# mount -o loop /tmp/invoice#003.img /mnt/malicious/
# ls -l /mnt/malicious
total 1296
-r-xr-xr-x 1 nobody nogroup 1325568 Apr 14 23:45 invoice#003.exe
# shasum -a 256 /tmp/malicious/invoice*
b3aef0e1d7a71edbc858a81e66f354be1974aafdd4449f2972e4dae1c82f2b8a  /mnt/malicious/invoice#003.exe

Here, the VT score is 35[4], it’s a classic malware written in AutoIT, nothing special. It tries to connect to kingdevil[.]ddns[.]net:4156.
Let’s have a look at the UDF image:

00008220: 2020 2020 2020 2020 2020 2020 2020 2020
00008230: 2020 2020 2020 2020 2020 2020 2020 494d                IM
00008240: 4742 5552 4e20 5632 2e35 2e38 2e30 202d  GBURN V2.5.8.0 -
00008250: 2054 4845 2055 4c54 494d 4154 4520 494d   THE ULTIMATE IM
00008260: 4147 4520 4255 524e 4552 2120 2020 2020  AGE BURNER!
00008270: 2020 2020 2020 2020 2020 2020 2020 2020
00008280: 2020 2020 2020 2020 2020 2020 2020 2020
00008290: 2020 2020 2020 2020 2020 2020 2020 2020
000082a0: 2020 2020 2020 2020 2020 2020 2020 2020
000082b0: 2020 2020 2020 2020 2020 2020 2020 2020
000082c0: 2020 2020 2020 2020 2020 2020 2020 2020
000082d0: 2020 2020 2020 2020 2020 2020 2020 2020
000082e0: 2020 2020 2020 2020 2020 2020 2020 2020
000082f0: 2020 2020 2020 2020 2020 2020 2020 2020
00008300: 2020 2020 2020 2020 2020 2020 2020 2020
00008310: 2020 2020 2020 2020 2020 2020 2020 2020
00008320: 2020 2020 2020 2020 2020 2020 2032 3031               201
00008330: 3930 3431 3530 3034 3635 3430 300c 3230  9041500465400.20
00008340: 3139 3034 3135 3030 3436 3534 3030 0c30  19041500465400.0
00008350: 3030 3030 3030 3030 3030 3030 3030 3000  000000000000000.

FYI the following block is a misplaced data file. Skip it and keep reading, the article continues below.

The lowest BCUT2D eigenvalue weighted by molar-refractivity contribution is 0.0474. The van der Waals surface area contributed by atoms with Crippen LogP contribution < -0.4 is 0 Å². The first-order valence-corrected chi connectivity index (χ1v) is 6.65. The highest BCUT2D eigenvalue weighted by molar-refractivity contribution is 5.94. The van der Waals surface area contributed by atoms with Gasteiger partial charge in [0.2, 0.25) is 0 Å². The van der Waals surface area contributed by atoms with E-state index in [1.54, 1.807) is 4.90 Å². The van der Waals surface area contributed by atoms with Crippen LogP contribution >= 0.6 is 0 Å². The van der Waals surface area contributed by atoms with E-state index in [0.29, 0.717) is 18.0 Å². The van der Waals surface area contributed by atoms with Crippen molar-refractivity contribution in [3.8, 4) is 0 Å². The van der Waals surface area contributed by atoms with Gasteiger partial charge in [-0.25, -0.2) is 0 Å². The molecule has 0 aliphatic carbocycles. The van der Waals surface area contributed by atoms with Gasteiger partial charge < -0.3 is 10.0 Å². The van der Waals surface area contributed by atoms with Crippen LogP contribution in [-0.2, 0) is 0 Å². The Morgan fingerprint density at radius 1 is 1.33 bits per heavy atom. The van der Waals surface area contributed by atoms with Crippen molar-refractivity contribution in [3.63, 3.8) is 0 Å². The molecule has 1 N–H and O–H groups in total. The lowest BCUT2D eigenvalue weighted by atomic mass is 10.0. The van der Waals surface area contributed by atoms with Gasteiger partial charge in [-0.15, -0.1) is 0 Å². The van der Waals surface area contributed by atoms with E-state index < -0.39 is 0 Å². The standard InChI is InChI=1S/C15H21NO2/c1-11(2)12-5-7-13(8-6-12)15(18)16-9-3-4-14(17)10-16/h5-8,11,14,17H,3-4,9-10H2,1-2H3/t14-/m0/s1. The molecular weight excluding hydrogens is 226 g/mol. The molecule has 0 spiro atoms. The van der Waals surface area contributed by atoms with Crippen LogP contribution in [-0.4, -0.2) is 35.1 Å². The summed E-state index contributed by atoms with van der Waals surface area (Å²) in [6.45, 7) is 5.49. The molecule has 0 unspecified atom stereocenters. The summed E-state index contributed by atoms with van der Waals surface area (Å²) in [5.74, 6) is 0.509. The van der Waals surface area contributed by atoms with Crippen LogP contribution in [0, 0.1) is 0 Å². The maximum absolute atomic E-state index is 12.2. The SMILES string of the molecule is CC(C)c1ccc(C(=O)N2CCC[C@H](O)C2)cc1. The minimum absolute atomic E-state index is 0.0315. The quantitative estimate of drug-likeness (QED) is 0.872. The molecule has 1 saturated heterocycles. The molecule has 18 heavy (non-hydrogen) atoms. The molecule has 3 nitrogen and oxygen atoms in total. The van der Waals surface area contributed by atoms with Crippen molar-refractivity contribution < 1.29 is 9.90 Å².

00008360: 3030 3030 3030 3030 3030 3030 3030 3030  0000000000000000
00008370: 0001 0049 6d67 4275 726e 2076 322e 352e  ...ImgBurn v2.5.
00008380: 382e 3000 0000 0000 0000 0000 0000 0000  8.0.............

ImgBurn is a well-known Windows tool used to create CD/DVD images[5] and guess what? A stock Windows handle this type of file without any extra tool:

So be careful with .img files! They should also be added to the list of prohibited file extensions in your mail relays or change the file association in your Windows environments to NOT open them Windowd Explorer.


Xavier Mertens (@xme)
Senior ISC Handler – Freelance Cyber Security Consultant

(c) SANS Internet Storm Center. Creative Commons Attribution-Noncommercial 3.0 United States License.

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A few Ghidra tips for IDA users, part 2 – strings and parameters, (Wed, Apr 17th)

Continuing with my preliminary exploration of Ghidra. If we continue with the call to RegOpenKeyExA from last time (yes, I know this code is unreachable as we discussed last time, but let’s keep going anyway).

If we look back up at the first parameter, we see 0x80000001. Off the top of my head, I don’t remember which key that is (well, actually, I’ve been doing this long enough that I do, but let’s pretend that I don’t). In IDA, I’d right-click on that hex value and choose ‘Use standard symbolic constant’ to replace that with the constant definition from one of the Windows header files that defines those. It turns out, Ghidra lets us do this, too. In Ghidra, right click and choose ‘Set Equate’ and it pops up a dialog box similar to IDA’s from which you can choose the proper constant to use in place of the hex value.

Just like in IDA, if you know the constants for registry keys start with ‘HKEY_’ (or you looked it up on MSDN, now known as, you could start typing that and it would narrow down the choices. In this case, it is easily visible. So, double-click on ‘HKEY_CURRENT_USER’ or click and choose OK and the constant is replaced. Notice that you have the option here to just do the substitution for this one instance or across the entire program. I’m going to leave this at the default, but there may be times when you want to replace the hex value with the symbolic constant everywhere (nearly every time I teach FOR610 a student will ask me if IDA has that capability and, if it does, I’m not aware of it).